Per Sjofors

By Per Sjofors

Adapt or…

Adapt or… 150 150 psjofors

Charles Darwin famously got the inspiration to formulate his theory of evolution, or survival of the fittest, from observations of the beaks of different species of finches on the Galapagos Islands during his voyage around the world in 1831–1836.

Darwin wondered why the shape of birds’ beaks differed from island to island. Cactus finches have longer, more pointed beaks than their relatives, the ground finches. Beaks of warbler finches are thinner and more pointed than both. These adaptations make them more inclined to survive on the food sources that differ from island to island.  Adaptation is just as crucial for any business. Just like Darwin’s finches, the ability to adapt to differences in food sources, in a business sense, meaning to optimize revenue from your customers, may mean the difference between life or death for your business.

I’m writing this during the Christmas holidays 2020. We all know that the pandemic has forced a series of changes for a lot of businesses. We also know some companies that are doing really well while others have succumbed to the Coronavirus’s specific challenges.

Let me give you a short example of adaptation and another showing what could happen if you do not adapt. The restaurant industry has, of course, been really hard hit by the pandemic.

Just across the road from where I live is a woman who owns a small chain of pizzerias. She acted quickly on the change in circumstances and pivoted her business to delivery and pick-up only. But instead of contracting with one or several of the food delivery services that charge the restaurant both fees and take commissions on sales, she offered some of her waiting staff jobs as delivery drivers. So they deliver pizza to a home instead of to a table in the pizzeria. By doing this, she could retain some staff and drive up more sales. Business is better than ever because she adapted to her new circumstance.

I’m also acquainted with another restaurant owner who did not adapt to the change of circumstance and instead closed and now asks people to donate money so that they can eventually open again. The restaurant does not even offer those who donate anything for their donated money, like a discount coupon that can be used once they can open again. Which I very much doubt they will. They provided no incentive to potential donators, which makes for bad business practice. 

We also hope, me especially, that a COVID vaccine distributed to the general population will get us back to a new normal as these effects are seen throughout the populace. The keyword here is “new”; it will not be normal as before the pandemic. Too much has changed for that to happen. Many of your customers have different buying habits now, and what they valued before the pandemic will have differed from while it’s still going on. So how are you going to find out what the new normal means for you? Because I hope you intend to find out. If you believe that everything will continue to work just like before the pandemic began, you are greatly mistaken. Once we enter this “new normal,” if your competitors get a better understanding of the changed decision landscape, the decision behavior, the customer preferences, and your customers’ value perceptions, your company will not survive. Or at least struggle at best.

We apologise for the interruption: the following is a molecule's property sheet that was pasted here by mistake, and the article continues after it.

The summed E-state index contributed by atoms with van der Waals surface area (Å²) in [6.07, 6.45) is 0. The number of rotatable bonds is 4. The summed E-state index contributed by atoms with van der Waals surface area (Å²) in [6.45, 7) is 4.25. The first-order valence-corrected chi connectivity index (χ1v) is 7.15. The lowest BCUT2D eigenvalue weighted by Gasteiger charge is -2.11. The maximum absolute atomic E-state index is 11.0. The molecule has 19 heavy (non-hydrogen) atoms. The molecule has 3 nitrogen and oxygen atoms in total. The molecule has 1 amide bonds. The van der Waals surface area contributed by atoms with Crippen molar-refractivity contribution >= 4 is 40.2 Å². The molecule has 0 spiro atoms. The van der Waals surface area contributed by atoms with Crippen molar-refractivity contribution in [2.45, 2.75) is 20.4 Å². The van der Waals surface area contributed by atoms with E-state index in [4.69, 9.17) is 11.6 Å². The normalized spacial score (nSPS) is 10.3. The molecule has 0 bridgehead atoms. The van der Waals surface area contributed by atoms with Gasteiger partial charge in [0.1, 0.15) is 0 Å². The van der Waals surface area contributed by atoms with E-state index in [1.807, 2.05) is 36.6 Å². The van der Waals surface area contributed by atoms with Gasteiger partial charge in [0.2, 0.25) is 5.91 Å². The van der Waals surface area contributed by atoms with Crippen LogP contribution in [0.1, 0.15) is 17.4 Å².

So what is the best practice to find out about the changes that have happened in your marketplace? Well, here is what I would like to suggest to you:

  • Of course, you need to talk to your prior customers and from them try to understand how their preferences, decision behavior, decision landscape, and value perceptions have changed. But there is a flaw here; not all your prior customers will be truthful. They may well withhold information or sometimes even outright lie because they want a better deal from you when purchasing from you again—more for the same money or lower prices. So take what you hear with a healthy pinch of salt.
  • You need to do market research into your market. A vital component of that market research is understanding how the monetized value perceptions or willingness to pay have changed. How different features and functions of your product or service affects what potential buyers are willing to pay. How various preferences and value perceptions will affect your sales volume at different prices.
  • Then you also have to do research into your own company. You have to understand the differences (and there will be many) between what you hear from the market and how your staff, especially customer-facing staff, perceives the market’s new value perceptions and preferences.
  • Finally, you have to develop and deliver a training program for the staff, so they truly understand the market. So they can act on the new circumstances. To ensure the company adapts and does not continue to do what worked well in the past because it’s highly unlikely to work as well now.

An involved process. Yes, for sure. But as we come out of the pandemic, your business success will depend on it. And you probably want to be a winner, at the top of your game, not leaving it for your competition to do better than you do! Are you ready to start the process of adapting your business to meet the new challenges that it faces at present?

Per Sjöfors
Founder
Sjöfors & Partners
www.sjofors.com